Embroiled in battles with local newspapers such as the Richmond Times to national newspapers like the Washington Post, Mitchell published article after article demanding the reinstatement of African American officers over African American troops. "No officers; no fight!" became the anthem of the Planet over the next three months.
What made this particular issue so incredibly important? Why did Mitchell not just accept the victory? Why would he jeopardize the chance other African American troops had of being deployed? African Americans saw the chance to fight for their country as more than just gaining a right they should already have, but as the best shot they had at convincing white southerners and northerners of their love for America. Every time an African American died in Cuba, his martyrdom would be viewed as the same as that of a white soldier. Every time an African American infantry won a battle, their victory would be viewed as the same as that of a white infantry. However, Mitchell knew that a white commanding officer would receive all the credit for every victory of the black troops. Without a black--and black only--victory, Mitchell knew there was only a feeble hope that the African American situation would change. He published a letter to the editor on the subject that called out the Virginia governor: "All we ask is that the Governor will treat out colored Battalion precisely as he did the white Battalion. That will be and will give entire satisfaction."
One week later, the Planet's headlines read: "Gov. J. Hoge Tyler has decided that the colored troops shall be commanded by their own colored officers." Mitchell and his other supporters across Virginia had won. For a third time that year, Mitchell felt pride in his government, even in his Democrat governor. African American troops from Virginia with black commanding officers joined the Buffalo soldiers in Cuba. Victory after victory, battle after battle, the African American soldiers fought with vigor to fill the shoes that Mitchell spent months creating for them. They did that and more. Mitchell felt pride in his race, commending them in the Planet by declaring, "Our equality was proven at Santiago de Cuba when the Tenth Cavalry faced death with an intrepid bravery which has won the admiration of the civilized world." He, along with many other African Americans, praised God for putting it on the hearts of the white Americans to fight a humanitarian war. At the end of August, Mitchell stated, "Let us thank God the war is over, that our Christian nation may be able to do some humanitarian work at home." Yet, the Richmond Times better expressed what truly would happen once the troops came home, explaining that little would change "and so long there will be friction between the two races—ending always in misfortune to the Negroes." After a few months, Mitchell would have to agree.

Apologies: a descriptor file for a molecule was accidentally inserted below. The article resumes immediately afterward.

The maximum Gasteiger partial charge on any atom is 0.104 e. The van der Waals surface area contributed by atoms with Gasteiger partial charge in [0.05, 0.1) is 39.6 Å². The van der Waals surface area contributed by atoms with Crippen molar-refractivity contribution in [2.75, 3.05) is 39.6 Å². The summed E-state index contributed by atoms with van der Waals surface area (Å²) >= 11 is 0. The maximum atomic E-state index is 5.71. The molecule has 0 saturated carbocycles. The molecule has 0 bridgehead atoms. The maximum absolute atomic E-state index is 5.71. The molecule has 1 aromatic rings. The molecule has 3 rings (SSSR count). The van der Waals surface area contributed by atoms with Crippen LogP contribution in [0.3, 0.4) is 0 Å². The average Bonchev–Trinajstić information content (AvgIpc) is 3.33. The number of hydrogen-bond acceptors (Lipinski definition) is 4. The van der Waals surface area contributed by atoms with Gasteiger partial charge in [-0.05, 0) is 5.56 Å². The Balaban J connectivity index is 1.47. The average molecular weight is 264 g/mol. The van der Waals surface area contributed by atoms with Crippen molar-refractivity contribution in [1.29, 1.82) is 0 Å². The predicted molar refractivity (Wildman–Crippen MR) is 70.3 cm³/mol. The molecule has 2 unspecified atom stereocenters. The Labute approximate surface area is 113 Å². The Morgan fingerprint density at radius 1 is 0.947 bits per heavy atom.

The war had united the country, or at least the white country. After almost fifty years of division, the white northerners and southerners came together over the Cuban cause. This only worsened the situation of African Americans. Northerners became more reluctant to get as involved in activism against the South's strict black codes. Mitchell, frustrated to relay the message, published an article that stated, "The Louisiana papers are rejoicing that the constitutional convention has been called and that the Negro will be disenfranchised." On top of this, a problem he thought the people solved during the war resurfaced. A movement continued to remove black commanding officers from troops and replace them with white officers. Even a white lieutenant who hated the concept of mixed-race schools, supported a mixed-race military, as long as whites were in charge. The African American condition would only worsen from here.
Instead of bowing his head and gritting his teeth and bearing the further oppression, even after having lost more ground than he started with at the beginning of the year, John Mitchell, Jr. pressed onward. He provided satire when the Richmond Times showed more prejudice than usual. He advertised for black businesses. He published a tally of the lynching in Virginia every week. He called on his fellow African Americans to do what they can to improve their situation. Mitchell believed this started with changing the white Americans’ image of black Americans. Instead of being perceived as bombastic, wily, and violent, or as docile, childlike, and ignorant, Mitchell hoped to gain a reputation for his race as being respectable, intelligent, and considerate. How would he do this? Mitchell proposed the methods himself: “Let us go to work, and accumulate property, and at the same time continue to be unusually polite and affable to our white and black neighbors.”